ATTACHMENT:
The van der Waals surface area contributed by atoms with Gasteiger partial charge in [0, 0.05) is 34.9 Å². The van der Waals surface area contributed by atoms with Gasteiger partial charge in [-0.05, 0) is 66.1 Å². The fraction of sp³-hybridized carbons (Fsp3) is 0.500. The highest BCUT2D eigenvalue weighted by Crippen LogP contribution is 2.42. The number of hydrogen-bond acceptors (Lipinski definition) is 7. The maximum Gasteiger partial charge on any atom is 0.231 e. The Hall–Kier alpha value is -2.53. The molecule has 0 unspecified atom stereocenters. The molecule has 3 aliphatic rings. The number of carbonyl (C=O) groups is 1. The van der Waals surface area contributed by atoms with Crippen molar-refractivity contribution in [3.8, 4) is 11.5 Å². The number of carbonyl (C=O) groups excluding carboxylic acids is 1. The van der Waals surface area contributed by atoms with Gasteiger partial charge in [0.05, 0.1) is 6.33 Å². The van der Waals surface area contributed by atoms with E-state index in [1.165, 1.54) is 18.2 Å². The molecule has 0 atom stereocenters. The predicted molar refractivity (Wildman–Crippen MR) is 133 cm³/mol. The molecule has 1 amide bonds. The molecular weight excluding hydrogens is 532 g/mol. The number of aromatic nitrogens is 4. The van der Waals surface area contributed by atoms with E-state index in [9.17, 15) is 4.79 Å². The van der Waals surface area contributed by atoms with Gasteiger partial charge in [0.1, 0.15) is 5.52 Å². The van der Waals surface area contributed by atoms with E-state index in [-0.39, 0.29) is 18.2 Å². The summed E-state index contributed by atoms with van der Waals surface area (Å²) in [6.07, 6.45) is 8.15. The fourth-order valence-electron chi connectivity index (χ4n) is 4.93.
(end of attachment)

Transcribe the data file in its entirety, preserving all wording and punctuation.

The van der Waals surface area contributed by atoms with Gasteiger partial charge in [0, 0.05) is 34.9 Å². The van der Waals surface area contributed by atoms with Gasteiger partial charge in [-0.05, 0) is 66.1 Å². The fraction of sp³-hybridized carbons (Fsp3) is 0.500. The highest BCUT2D eigenvalue weighted by Crippen LogP contribution is 2.42. The number of hydrogen-bond acceptors (Lipinski definition) is 7. The maximum Gasteiger partial charge on any atom is 0.231 e. The Hall–Kier alpha value is -2.53. The molecule has 0 unspecified atom stereocenters. The molecule has 3 aliphatic rings. The number of carbonyl (C=O) groups is 1. The van der Waals surface area contributed by atoms with Crippen molar-refractivity contribution in [3.8, 4) is 11.5 Å². The number of carbonyl (C=O) groups excluding carboxylic acids is 1. The van der Waals surface area contributed by atoms with Gasteiger partial charge in [0.05, 0.1) is 6.33 Å². The van der Waals surface area contributed by atoms with E-state index in [1.165, 1.54) is 18.2 Å². The molecule has 0 atom stereocenters. The predicted molar refractivity (Wildman–Crippen MR) is 133 cm³/mol. The molecule has 1 amide bonds. The molecular weight excluding hydrogens is 532 g/mol. The number of aromatic nitrogens is 4. The van der Waals surface area contributed by atoms with E-state index in [9.17, 15) is 4.79 Å². The van der Waals surface area contributed by atoms with Gasteiger partial charge in [0.1, 0.15) is 5.52 Å². The van der Waals surface area contributed by atoms with E-state index in [-0.39, 0.29) is 18.2 Å². The summed E-state index contributed by atoms with van der Waals surface area (Å²) in [6.07, 6.45) is 8.15. The fourth-order valence-electron chi connectivity index (χ4n) is 4.93.